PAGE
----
Medline ® Abstracts for References 2,76,81

of 'Treatment of community-acquired pneumonia in adults who require hospitalization'

2
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Infectious Diseases Society of America/American Thoracic Society consensus guidelines on the management of community-acquired pneumonia in adults.
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Mandell LA, Wunderink RG, Anzueto A, Bartlett JG, Campbell GD, Dean NC, Dowell SF, File TM Jr, Musher DM, Niederman MS, Torres A, Whitney CG, Infectious Diseases Society of America, American Thoracic Society
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Clin Infect Dis. 2007;44 Suppl 2:S27.
 
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McMaster University Medical School, Hamilton, Ontario, Canada. lmandell@mcmaster.ca
PMID
76
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Effect of a 3-step critical pathway to reduce duration of intravenous antibiotic therapy and length of stay in community-acquired pneumonia: a randomized controlled trial.
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CarratalàJ, Garcia-Vidal C, Ortega L, Fernández-SabéN, Clemente M, Albero G, López M, CastellsaguéX, Dorca J, Verdaguer R, Martínez-Montauti J, Manresa F, Gudiol F
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Arch Intern Med. 2012;172(12):922.
 
BACKGROUND: The length of hospital stay (LOS) for community-acquired pneumonia (CAP) varies considerably, even though this factor has a major impact on the cost of care. We aimed to determine whether the use of a 3-step critical pathway is safe and effective in reducing duration of intravenous antibiotic therapy and length of stay in hospitalized patients with CAP.
METHODS: We randomly assigned 401 adults who required hospitalization for CAP to follow a 3-step critical pathway including early mobilization and use of objective criteria for switching to oral antibiotic therapy and for deciding on hospital discharge or usual care. The primary end point was LOS. Secondary end points were the duration of intravenous antibiotic therapy, adverse drug reactions, need for readmission, overall case-fatality rate, and patients' satisfaction.
RESULTS: Median LOS was 3.9 days in the 3-step group and 6.0 days in the usual care group (difference, -2.1 days; 95% CI, -2.7 to -1.7; P<.001). Median duration of intravenous antibiotic therapy was 2.0 days in the 3-step group and 4.0 days in the usual care group (difference, -2.0 days; 95% CI, -2.0 to -1.0; P<.001). More patients assigned to usual care experienced adverse drug reactions (4.5% vs 15.9% [difference, -11.4 percentage points; 95% CI, -17.2 to -5.6 percentage points; P<.001]). No significant differences were observed regarding subsequent readmissions, case fatality rate, and patients' satisfaction with care.
CONCLUSIONS: The use of a 3-step critical pathway was safe and effective in reducing the duration of intravenous antibiotic therapy and LOS for CAP and did not adversely affect patient outcomes. Such a strategy will help optimize the process of care of hospitalized patients with CAP, and hospital costs would be reduced.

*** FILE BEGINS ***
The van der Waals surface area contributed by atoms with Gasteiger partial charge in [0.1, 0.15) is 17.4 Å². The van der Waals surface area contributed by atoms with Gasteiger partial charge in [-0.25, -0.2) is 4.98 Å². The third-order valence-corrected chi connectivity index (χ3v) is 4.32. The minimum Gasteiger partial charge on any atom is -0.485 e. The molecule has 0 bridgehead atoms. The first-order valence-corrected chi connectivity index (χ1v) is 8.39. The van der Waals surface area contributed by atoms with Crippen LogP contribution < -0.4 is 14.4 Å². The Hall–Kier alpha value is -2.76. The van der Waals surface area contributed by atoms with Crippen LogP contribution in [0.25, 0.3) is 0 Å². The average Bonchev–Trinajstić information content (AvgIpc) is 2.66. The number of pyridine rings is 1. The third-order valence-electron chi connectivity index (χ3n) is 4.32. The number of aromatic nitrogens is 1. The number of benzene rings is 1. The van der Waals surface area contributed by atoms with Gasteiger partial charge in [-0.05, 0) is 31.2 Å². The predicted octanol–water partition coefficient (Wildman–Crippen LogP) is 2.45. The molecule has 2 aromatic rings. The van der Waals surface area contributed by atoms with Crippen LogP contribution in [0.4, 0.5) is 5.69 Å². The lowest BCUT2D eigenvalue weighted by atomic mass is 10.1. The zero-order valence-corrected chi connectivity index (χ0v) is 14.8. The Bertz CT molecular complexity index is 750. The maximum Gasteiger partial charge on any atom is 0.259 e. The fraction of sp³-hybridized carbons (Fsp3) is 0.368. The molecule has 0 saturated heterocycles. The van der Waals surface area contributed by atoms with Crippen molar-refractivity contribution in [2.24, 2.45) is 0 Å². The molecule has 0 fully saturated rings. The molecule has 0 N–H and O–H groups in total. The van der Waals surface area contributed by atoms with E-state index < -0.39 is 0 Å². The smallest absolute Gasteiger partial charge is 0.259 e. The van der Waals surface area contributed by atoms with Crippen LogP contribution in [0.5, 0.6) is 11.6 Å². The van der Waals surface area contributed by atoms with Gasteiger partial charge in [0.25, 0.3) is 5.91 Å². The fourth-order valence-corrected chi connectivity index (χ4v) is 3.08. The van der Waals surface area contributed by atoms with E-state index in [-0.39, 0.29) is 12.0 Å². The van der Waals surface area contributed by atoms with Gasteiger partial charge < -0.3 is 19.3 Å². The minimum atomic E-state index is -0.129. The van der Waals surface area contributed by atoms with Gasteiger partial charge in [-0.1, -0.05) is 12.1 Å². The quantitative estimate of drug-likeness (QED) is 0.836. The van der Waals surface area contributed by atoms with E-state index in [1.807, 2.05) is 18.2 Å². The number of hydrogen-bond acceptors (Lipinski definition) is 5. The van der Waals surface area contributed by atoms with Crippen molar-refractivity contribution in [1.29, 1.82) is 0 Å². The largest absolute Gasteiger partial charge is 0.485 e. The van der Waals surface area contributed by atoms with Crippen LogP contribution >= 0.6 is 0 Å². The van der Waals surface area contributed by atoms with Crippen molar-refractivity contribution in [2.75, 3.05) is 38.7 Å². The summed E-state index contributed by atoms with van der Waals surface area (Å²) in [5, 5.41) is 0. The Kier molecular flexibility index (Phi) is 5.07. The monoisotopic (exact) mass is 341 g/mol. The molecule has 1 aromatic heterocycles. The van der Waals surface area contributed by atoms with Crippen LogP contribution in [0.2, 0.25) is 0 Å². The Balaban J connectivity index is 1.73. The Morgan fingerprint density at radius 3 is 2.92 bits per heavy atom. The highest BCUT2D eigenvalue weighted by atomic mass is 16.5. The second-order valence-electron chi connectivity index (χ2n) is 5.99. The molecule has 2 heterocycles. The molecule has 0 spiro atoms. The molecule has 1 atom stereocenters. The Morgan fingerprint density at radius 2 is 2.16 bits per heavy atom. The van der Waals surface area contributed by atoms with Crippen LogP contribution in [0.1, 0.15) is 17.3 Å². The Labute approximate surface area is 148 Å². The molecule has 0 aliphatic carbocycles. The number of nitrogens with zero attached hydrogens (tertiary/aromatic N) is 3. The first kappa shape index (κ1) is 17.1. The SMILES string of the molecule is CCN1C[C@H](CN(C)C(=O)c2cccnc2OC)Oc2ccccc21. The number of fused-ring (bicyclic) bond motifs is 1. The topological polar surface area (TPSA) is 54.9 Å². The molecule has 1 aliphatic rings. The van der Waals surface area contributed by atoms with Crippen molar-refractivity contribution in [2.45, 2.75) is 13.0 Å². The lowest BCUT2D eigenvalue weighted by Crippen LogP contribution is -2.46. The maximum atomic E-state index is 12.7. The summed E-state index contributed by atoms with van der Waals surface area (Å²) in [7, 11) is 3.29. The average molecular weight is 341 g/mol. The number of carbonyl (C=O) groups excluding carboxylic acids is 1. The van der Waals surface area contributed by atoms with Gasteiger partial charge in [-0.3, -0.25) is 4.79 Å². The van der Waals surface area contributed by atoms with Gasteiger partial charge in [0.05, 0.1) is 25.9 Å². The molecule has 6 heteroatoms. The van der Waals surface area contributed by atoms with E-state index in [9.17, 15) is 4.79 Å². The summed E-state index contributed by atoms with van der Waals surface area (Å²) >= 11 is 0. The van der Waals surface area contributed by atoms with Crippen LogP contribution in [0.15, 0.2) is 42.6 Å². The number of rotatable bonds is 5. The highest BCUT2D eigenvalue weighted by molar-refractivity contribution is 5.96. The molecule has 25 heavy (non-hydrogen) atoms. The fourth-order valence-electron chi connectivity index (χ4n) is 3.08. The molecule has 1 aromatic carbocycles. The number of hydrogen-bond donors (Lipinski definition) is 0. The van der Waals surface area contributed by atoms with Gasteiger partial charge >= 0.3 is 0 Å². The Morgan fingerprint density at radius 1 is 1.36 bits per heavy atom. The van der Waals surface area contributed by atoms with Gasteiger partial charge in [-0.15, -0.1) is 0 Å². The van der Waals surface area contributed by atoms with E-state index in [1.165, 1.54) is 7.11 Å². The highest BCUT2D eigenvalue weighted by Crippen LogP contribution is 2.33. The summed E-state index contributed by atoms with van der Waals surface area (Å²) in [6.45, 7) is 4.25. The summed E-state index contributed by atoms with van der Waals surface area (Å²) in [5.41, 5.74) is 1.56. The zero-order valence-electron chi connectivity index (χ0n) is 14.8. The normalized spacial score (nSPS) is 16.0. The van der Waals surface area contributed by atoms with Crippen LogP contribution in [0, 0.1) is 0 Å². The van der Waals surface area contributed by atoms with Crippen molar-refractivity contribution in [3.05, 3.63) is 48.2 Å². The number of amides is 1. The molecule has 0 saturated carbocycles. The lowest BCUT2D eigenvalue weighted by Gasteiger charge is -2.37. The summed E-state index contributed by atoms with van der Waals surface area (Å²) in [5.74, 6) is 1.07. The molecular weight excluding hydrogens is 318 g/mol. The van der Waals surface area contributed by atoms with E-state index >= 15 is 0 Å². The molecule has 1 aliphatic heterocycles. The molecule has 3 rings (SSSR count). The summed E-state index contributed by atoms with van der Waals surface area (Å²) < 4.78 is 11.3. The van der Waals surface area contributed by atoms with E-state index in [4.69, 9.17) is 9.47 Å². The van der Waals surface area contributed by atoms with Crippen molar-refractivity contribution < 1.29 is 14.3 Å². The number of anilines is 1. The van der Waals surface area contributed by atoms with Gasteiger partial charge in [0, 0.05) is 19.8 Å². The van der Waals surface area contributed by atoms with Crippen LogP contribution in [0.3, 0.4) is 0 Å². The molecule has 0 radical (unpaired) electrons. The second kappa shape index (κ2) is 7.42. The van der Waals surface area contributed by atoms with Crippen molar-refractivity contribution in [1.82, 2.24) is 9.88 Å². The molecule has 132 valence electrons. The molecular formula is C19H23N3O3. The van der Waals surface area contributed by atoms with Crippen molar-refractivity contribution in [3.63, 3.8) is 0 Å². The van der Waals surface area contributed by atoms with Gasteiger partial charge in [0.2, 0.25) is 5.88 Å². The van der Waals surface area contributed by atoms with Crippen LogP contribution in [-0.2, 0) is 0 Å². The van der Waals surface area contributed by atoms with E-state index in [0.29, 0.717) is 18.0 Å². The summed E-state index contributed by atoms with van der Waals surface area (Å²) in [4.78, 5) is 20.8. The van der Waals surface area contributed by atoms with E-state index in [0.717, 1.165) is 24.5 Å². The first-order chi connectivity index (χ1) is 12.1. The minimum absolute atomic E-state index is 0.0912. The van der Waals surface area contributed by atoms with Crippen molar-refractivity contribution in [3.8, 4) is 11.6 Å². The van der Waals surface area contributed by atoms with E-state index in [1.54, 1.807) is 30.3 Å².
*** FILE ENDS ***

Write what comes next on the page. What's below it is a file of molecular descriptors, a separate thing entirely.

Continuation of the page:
TRIAL REGISTRATION: isrctn.org Identifier: ISRCTN17875607.
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Infectious Disease Service, Bellvitge Institute for Biomedical Research (IDIBELL)-Hospital Universitari de Bellvitge, University of Barcelona, L'Hospitalet, Barcelona, Spain. jcarratala@ub.edu
PMID
81
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Efficacy of short-course antibiotic regimens for community-acquired pneumonia: a meta-analysis.
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Li JZ, Winston LG, Moore DH, Bent S
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Am J Med. 2007;120(9):783.
 
PURPOSE: There is little consensus on the most appropriate duration of antibiotic treatment for community-acquired pneumonia. The goal of this study is to systematically review randomized controlled trials comparing short-course and extended-course antibiotic regimens for community-acquired pneumonia.
METHODS: We searched MEDLINE, Embase, and CENTRAL, and reviewed reference lists from 1980 through June 2006. Studies were included if they were randomized controlled trials that compared short-course (7 days or less) versus extended-course (>7 days) antibiotic monotherapy for community-acquired pneumonia in adults. The primary outcome measure was failure to achieve clinical improvement.
RESULTS: We found 15 randomized controlled trials matching our inclusion and exclusion criteria comprising 2796 total subjects. Short-course regimens primarily studied the use of azithromycin (n=10), but trials examining beta-lactams (n=2), fluoroquinolones (n=2), and ketolides (n=1) were found as well. Of the extended-course regimens, 3 studies utilized the same antibiotic, whereas 9 involved an antibiotic of the same class. Overall, there was no difference in the risk of clinical failure between the short-course and extended-course regimens (0.89, 95% confidence interval [CI], 0.78-1.02). In addition, there were no differences in the risk of mortality (0.81, 95% CI, 0.46-1.43) or bacteriologic eradication (1.11, 95% CI, 0.76-1.62). In subgroup analyses, there was a trend toward favorable clinical efficacy for the short-course regimens in all antibiotic classes (range of relative risk, 0.88-0.94).
CONCLUSIONS: The available studies suggest that adults with mild to moderate community-acquired pneumonia can be safely and effectively treated with an antibiotic regimen of 7 days or less. Reduction in patient exposure to antibiotics may limit the increasing rates of antimicrobial drug resistance, decrease cost, and improve patient adherence and tolerability.
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Department of Medicine, San Francisco VA Medical Center, University of California, San Francisco, CA 94143-0862, USA. jli22@partners.org
PMID